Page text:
Literature and Arts II F18 (SPAN*3230) | College of Arts

Literature and Arts II F18 (SPAN*3230)

Code and section: SPAN*3230*01

Term: Fall 2018

Instructor: tba

Details

Course objectives:

The main objective of this course is to study a cross section of fictional, visual and performance works by Spanish American artists, filmmakers, playwrights, and writers who address processes of social formation and differences within regional cultures, concepts of national and universal identity, and individual and universal themes of belonging and engagement. We will examine common historical and cultural themes as well as regional and national specificity within Spanish America. We will address gender, sexual identity, race, religion, diaspora, and various theoretical approaches pertinent to the works to be studied in this course.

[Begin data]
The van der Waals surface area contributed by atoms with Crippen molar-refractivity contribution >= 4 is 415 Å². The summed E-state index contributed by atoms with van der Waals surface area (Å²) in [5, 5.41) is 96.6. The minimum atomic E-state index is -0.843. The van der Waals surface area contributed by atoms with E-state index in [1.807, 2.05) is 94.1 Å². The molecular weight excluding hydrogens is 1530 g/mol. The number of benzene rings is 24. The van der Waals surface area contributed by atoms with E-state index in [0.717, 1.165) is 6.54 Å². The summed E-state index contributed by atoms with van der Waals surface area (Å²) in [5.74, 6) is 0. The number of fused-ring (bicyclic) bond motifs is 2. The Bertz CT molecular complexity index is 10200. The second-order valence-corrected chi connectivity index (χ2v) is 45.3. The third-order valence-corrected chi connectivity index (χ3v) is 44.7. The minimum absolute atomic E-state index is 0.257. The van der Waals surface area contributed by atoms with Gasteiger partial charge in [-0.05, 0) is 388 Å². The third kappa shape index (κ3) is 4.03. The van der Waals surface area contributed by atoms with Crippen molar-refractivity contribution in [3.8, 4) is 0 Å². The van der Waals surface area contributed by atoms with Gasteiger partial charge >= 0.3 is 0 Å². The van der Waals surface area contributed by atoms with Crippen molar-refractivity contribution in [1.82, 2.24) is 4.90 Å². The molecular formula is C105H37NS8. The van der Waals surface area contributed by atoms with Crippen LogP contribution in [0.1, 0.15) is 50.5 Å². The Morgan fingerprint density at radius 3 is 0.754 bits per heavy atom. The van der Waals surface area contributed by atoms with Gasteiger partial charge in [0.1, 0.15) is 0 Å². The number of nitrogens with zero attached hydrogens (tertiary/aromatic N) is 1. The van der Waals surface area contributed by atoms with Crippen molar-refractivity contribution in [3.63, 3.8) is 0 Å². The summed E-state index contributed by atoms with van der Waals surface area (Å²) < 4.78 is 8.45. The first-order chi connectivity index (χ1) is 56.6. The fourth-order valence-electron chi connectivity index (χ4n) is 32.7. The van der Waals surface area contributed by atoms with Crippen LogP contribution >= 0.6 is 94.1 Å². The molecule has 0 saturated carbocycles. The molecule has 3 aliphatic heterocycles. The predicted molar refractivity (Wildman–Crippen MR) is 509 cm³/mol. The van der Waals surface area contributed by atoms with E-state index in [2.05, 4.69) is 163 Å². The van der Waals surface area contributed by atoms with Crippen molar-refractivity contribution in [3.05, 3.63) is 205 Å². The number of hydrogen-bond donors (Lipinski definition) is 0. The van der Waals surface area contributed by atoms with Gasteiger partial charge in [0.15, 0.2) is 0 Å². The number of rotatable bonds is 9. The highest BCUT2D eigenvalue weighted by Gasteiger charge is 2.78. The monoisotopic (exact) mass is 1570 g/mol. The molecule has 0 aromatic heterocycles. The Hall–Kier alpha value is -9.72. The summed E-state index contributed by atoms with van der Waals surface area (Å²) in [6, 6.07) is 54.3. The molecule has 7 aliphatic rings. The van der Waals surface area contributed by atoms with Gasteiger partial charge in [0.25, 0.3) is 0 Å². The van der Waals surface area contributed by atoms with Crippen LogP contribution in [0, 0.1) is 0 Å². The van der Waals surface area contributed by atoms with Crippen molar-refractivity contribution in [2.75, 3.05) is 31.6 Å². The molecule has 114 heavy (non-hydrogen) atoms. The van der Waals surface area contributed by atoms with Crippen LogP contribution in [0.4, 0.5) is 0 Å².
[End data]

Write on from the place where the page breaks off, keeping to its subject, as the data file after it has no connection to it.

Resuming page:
Learning outcomes:

Through consideration of different cultural modes of expression and different forms of art students will gain a broad interdisciplinary understanding, and through analysis they will develop their critical thinking. Upon successful completion of this course, students will be able to interpret, evaluate and criticize texts, visual and performance works by salient Spanish American writers and artists from the 20th and early 21st centuries.

 

Requirements:

SPAN*2990 or permission of instructor

 

Restrictions:

None

 

Textbooks:

TBA

 

Method of presentation:

Lectures, audio-visual presentations and collaborative class activities.

 

Evaluation method:

TBA

 

Please see Undergraduate Calendar for all Spanish courses offered by the School of Languages and Literatures

 

LAND ACKNOWLEDGEMENT
The University of Guelph resides on the land of the Between the Lakes Treaty No. 3, the territory of the Mississaugas of the Credit. This land is part of the Dish with One Spoon, a covenant between Indigenous nations to live peaceably on the territories of the Great Lakes region. We recognize that today this gathering place is home to many First Nations, Inuit and Métis peoples and acknowledging them reminds us of our collective responsibility to the land where we learn, live and work.